Cybernetic organizations automate decision-making so that DAO actions can be taken without proposals — implementing law through code.
What makes a decentralized autonomous organization (DAO) a DAO? In practice, the democratic structure of these organizations has been compromised because a number of self-purporting DAOs are operating like traditional corporations.
With this in mind, developers at Delphi Labs proposed an alternative framework, incorporating so-called BORGs (Cybernetic Organizations) into governance structures to automate decision-making so that action could be taken without a DAO proposal. In effect, a BORG would be an artificially intelligent bureaucrat, implementing law through code.
However, the project of democratization should not be abandoned yet. DAOs should put in the work to engage their community in governance from the start.
BORGs entered the scene
As BORG proponents admit, “BORGs are not intended to be fully transparent, fully decentralized or fully autonomous.”
So, how can these entities coexist with DAOs? By design, BORGs further cement the vision of founding core teams who establish these entities, then shield their interests from criticism under the guise of trust-minimized, programmable governance. Where this technology is adopted, projects are bound to siphon decision-making into BORGs for the sake of convenience, falling into a democratic deficit.
Related: OpenAI needs a DAO to manage ChatGPT
It is worth noting that Delphi Labs argues in favor of BORGs under the premise that DAOs cannot function as they were envisioned. DAOs require significant levels of coordination and engagement. Not to mention DAOs are now facing an uphill legal battle, with a recent court case in the United States ruling that legal liability could be extended to tokenholders.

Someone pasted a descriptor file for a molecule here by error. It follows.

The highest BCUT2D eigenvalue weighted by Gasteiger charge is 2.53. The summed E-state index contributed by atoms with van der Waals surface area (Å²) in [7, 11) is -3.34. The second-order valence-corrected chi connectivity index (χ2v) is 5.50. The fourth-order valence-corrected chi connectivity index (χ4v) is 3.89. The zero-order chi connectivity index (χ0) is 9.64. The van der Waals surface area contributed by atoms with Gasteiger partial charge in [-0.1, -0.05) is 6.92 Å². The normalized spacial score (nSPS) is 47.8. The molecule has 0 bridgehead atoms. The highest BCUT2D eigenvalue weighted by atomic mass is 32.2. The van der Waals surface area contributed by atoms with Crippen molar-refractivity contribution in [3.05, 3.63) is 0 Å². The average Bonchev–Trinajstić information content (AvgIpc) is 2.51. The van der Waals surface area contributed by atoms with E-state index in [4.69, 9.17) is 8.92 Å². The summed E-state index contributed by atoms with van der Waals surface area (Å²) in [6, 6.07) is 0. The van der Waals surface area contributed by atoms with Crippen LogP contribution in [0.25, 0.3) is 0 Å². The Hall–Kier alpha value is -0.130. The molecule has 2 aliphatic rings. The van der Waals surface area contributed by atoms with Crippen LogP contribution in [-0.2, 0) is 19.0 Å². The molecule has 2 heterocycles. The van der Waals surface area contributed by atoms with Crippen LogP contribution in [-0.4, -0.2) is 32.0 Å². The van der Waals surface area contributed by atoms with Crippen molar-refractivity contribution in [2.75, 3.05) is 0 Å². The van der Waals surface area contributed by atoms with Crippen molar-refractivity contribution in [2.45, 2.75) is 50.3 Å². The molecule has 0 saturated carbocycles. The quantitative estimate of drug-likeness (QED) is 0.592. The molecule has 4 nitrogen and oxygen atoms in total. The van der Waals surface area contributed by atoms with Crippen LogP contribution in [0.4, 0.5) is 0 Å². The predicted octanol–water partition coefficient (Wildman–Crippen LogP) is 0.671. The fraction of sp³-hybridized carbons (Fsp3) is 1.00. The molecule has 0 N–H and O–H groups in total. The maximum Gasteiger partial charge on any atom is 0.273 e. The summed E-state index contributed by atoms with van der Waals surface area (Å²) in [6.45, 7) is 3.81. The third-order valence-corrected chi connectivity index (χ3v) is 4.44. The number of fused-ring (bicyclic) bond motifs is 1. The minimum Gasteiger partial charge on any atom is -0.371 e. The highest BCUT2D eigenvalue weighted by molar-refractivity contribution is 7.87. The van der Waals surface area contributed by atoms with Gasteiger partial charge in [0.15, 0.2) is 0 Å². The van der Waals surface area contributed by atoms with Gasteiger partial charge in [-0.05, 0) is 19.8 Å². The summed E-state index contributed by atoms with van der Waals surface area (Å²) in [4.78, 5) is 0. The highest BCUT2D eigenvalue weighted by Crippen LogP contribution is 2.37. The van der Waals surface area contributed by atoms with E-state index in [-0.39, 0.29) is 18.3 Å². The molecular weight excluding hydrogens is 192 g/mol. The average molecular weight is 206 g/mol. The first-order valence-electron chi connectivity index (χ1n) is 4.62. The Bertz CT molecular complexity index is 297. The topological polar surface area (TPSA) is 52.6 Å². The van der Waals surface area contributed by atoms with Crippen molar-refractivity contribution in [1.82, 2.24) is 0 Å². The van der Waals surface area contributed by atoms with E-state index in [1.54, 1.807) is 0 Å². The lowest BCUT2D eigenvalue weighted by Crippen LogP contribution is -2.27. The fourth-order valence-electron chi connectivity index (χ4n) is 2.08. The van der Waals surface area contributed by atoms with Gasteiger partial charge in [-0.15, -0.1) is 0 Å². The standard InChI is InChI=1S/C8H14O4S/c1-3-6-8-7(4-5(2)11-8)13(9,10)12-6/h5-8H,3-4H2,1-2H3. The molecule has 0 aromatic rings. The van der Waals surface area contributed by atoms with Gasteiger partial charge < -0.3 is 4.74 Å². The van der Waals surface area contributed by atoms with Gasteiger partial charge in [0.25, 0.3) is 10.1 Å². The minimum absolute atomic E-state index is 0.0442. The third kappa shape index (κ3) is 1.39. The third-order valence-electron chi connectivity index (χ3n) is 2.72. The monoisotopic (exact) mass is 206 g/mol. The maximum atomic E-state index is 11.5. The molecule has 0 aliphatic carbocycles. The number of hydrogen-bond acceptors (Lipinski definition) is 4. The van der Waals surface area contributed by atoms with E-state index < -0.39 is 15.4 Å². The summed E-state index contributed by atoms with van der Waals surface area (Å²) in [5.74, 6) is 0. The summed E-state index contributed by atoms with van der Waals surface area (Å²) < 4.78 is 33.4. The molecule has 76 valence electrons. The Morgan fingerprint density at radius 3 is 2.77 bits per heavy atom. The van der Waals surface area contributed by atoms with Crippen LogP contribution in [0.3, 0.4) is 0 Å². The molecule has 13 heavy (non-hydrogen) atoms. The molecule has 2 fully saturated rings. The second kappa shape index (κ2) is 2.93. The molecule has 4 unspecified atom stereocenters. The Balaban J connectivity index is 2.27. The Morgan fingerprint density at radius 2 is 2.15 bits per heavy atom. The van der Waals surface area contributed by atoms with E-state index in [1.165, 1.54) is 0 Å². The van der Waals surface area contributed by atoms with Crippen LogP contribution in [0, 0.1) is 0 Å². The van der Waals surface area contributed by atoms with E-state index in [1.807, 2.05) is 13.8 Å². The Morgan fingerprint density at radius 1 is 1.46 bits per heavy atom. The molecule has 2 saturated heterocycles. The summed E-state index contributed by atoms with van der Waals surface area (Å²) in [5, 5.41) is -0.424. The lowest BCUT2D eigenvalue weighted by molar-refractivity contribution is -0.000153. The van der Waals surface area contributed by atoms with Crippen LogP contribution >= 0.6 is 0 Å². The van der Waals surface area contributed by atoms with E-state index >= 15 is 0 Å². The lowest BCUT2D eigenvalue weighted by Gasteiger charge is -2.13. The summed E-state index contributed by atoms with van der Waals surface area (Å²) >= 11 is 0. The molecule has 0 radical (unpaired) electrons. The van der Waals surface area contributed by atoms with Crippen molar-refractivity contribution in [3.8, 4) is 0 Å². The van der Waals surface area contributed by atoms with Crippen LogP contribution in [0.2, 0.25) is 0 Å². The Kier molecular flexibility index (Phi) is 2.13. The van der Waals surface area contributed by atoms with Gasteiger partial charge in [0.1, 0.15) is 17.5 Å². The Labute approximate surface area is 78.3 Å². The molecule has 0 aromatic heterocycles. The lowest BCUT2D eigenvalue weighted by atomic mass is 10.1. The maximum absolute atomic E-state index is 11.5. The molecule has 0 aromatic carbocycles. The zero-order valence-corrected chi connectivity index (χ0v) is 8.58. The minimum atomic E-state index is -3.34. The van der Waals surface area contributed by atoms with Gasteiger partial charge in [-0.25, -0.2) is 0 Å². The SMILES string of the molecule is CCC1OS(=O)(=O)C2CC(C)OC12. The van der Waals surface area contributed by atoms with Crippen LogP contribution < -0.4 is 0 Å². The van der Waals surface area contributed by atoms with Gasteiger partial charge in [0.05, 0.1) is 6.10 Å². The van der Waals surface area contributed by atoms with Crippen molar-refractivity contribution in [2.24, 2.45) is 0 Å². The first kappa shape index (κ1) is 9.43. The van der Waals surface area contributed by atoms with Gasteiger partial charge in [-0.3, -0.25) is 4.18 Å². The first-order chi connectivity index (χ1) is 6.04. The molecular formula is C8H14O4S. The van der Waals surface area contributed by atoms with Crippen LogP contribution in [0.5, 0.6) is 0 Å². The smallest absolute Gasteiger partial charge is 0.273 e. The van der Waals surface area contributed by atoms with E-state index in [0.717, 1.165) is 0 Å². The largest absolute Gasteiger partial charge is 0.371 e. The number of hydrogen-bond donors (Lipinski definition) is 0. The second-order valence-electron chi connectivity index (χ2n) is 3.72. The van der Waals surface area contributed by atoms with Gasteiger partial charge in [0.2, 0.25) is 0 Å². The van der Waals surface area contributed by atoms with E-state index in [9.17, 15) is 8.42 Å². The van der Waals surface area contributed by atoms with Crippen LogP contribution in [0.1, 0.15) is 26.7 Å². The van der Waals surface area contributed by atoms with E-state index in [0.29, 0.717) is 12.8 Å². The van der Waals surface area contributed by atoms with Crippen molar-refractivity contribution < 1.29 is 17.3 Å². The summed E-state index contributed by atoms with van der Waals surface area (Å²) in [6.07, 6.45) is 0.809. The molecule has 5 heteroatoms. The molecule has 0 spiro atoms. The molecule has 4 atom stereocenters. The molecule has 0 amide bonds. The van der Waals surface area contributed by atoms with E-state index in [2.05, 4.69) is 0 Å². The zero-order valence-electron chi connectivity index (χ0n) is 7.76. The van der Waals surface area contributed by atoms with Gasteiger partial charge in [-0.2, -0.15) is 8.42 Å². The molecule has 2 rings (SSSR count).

In the absence of functioning DAOs, BORGs represent a more democratic entity than a traditional hierarchical corporate structure. But if decentralized governance can be achieved, automated decision-making pales in comparison to the outcomes that can be delivered from inclusive governance.
The history of DAOs
To appreciate DAOs, we have to understand the problem that this decentralized structure was designed to fix. In the last century, corporations have become increasingly centralized, with almost all decisions made to put more money in the pockets of the largest shareholders. This has come at a tremendous cost to employees and consumers in the form of low wages, poor service quality and price inflation.
This is one of the most interesting papers I’ve read on DAOs.
It proposes BORGs, essentially hiving off DAO adjacent entities which have a legal personality tailored to their specific action.
— drnick (@DrNickA) April 20, 2023
When the crypto industry developed out of the ashes of the 2008 recession, leaders in the space advocated for crypto companies to operate with decentralized governance to avoid the foils of corporate greed that caused Wall Street’s collapse.